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1.In Heggstad petition, can we ask that all the decedent's assets be declared as trust assets? 2) Avg. cost of Heggstad?

Castro Valley, CA |

Please advise.

Attorney Answers 3


The following information can be found, here:

When a person's property has been placed in a living trust prior to death, that property can be transferred directly to heirs and beneficiaries upon death without the time and expense of a probate proceeding. However, sometimes people fail to include all of their property in the trust before they die. When this happens, a simplified form of probate known as a Heggstad petition may be available in California for property left outside of the trust. While a full probate proceeding takes a minimum of seven months and costs up to 6 percent of the property, a Heggstad petition can be completed in two months and often costs less than $1,500.

Best of luck to you!

James Frederick

*** LEGAL DISCLAIMER I am licensed to practice law in the State of Michigan and have offices in Wayne and Ingham Counties. My practice is focused in the areas of estate planning and probate administration. I am ethically required to state that the above answer does not create an attorney/client relationship. These responses should be considered general legal education and are intended to provide general information about the question asked. Frequently, the question does not include important facts that, if known, could significantly change the answer. Information provided on this site should not be used as a substitute for competent legal advice from a licensed attorney that practices in your state. The law changes frequently and varies from state to state. If I refer to your state's laws, you should not rely on what I say; I just did a quick Internet search and found something that looked relevant that I hoped you would find helpful. You should verify and confirm any information provided with an attorney licensed in your state.

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Wow! They really do do things different in California!
Here's more background from Law Offices of Shahram Miri, Inc., PC:
"One of the required elements of a California revocable trust is that the trust be funded with some piece of property, whether real or personal. Prob C §15202. Often times, a person who creates a trust without the assistance of counsel will fail to formally transfer their assets into the trust because they are either unaware of the requirement or are unsure as to how to effect the transfer from themselves as an individual to themselves as trustee of their trust. A famous California probate case was the result of the failure to formally fund a trust. In Estate of Heggstad (1993) 16 CA4th 943, the trust drafter failed to formally transfer his home into his revocable trust but his revocable trust included a declaration of trust in which it listed his home as an asset of the trust. The Heggstad opinion said that this declaration of trust was sufficient to transfer his home into the trust even though he never formally transferred his home through a deed into the trust. Consequently, many California attorneys now file Heggstad petitions on behalf of their clients to formally transfer an asset, namely a house, into the decedent’s trust so as to avoid probate. Prob C §850. "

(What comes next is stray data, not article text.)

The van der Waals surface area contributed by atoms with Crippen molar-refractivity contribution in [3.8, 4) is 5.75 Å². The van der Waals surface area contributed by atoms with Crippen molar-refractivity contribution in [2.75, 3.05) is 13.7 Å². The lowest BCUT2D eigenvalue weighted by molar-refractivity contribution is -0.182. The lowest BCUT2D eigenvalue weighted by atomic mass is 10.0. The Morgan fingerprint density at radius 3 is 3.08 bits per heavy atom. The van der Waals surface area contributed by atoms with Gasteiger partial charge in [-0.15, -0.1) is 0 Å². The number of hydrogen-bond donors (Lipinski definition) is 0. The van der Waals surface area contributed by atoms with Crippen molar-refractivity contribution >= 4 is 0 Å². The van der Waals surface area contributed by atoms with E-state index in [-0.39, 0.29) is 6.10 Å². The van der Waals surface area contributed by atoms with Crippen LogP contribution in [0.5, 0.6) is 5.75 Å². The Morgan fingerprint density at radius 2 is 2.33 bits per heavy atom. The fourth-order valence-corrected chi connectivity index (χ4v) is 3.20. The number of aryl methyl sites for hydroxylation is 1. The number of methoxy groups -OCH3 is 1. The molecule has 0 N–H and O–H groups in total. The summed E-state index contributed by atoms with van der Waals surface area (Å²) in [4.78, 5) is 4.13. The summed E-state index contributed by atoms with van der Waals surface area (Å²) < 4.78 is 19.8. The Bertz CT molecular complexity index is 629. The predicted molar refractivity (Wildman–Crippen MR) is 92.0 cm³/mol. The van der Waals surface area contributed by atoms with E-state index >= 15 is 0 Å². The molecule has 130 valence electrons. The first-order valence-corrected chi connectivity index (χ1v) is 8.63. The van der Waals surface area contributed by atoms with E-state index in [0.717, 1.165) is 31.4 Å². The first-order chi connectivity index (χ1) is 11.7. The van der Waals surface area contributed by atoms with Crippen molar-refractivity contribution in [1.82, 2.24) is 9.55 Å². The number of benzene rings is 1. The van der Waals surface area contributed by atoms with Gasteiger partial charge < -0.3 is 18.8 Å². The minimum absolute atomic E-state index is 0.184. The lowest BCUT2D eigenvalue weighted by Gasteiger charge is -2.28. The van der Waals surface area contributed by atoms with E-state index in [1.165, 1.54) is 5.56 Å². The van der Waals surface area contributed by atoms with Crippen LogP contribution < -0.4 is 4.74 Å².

Yikes! Who would of thought?

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James P. Frederick

James P. Frederick


It actually makes a lot of sense. There probably should be a simplified way of accomplishing this in Michigan, as well. If the person has a general assignment and a pourover Will, I think it is safe to assume they would have wanted the asset in their trust. (Assuming no joint owner or beneficiary.)


Heggstad petitions are fact specific and therefore the cost varies based on the facts. Chances of success also depend on the county in which the proceeding is being filed. Some counties are more reluctant to grant Heggstad petitions than others.

As to whether all of the decedent's assets can be declared to be trust assets, that too will depend on your facts. You have not provided enough information to make a determination. It is important to know what type of proof you have that the decedent intended his assets to be transfered to the trust. What kind of assets are you talking about? For example, while a general assignment will work to transfer securities and bank accounts, it is insufficient to transfer real estate under the Statute of Frauds. Real Property must be identified with more specificity than is present in a general assignment.

You will need to see a lawyer who can review your documentation and your facts and give you an estimate of your chances of success as well as an estimate of the cost of proceeding.

Good luck!


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Robert Paul Bergman

Robert Paul Bergman


This is a good answer. I would add that having a schedule of assets for the living trust that identifies the specific assets helps the Probate Court make a determination to grant the petition. Also, in some counties, having a special type of Will that directs property to the person's revocable living trust (called a "pour-over" Will) may be sufficient to transfer even real estate to a living trust without a formal Probate. Some counties (such as Santa Clara County) also permit this type of petition to granted on an "ex parte" basis, meaning that the petition can be submitted to the court without a formal hearing being required.

Mary Lynn Symons

Mary Lynn Symons


Mr. Bergman is pointing out some of the documentation that I was referencing. A detailed Schedule is very helpful although there is case law that says that a general assignment is sufficient for certain assets.

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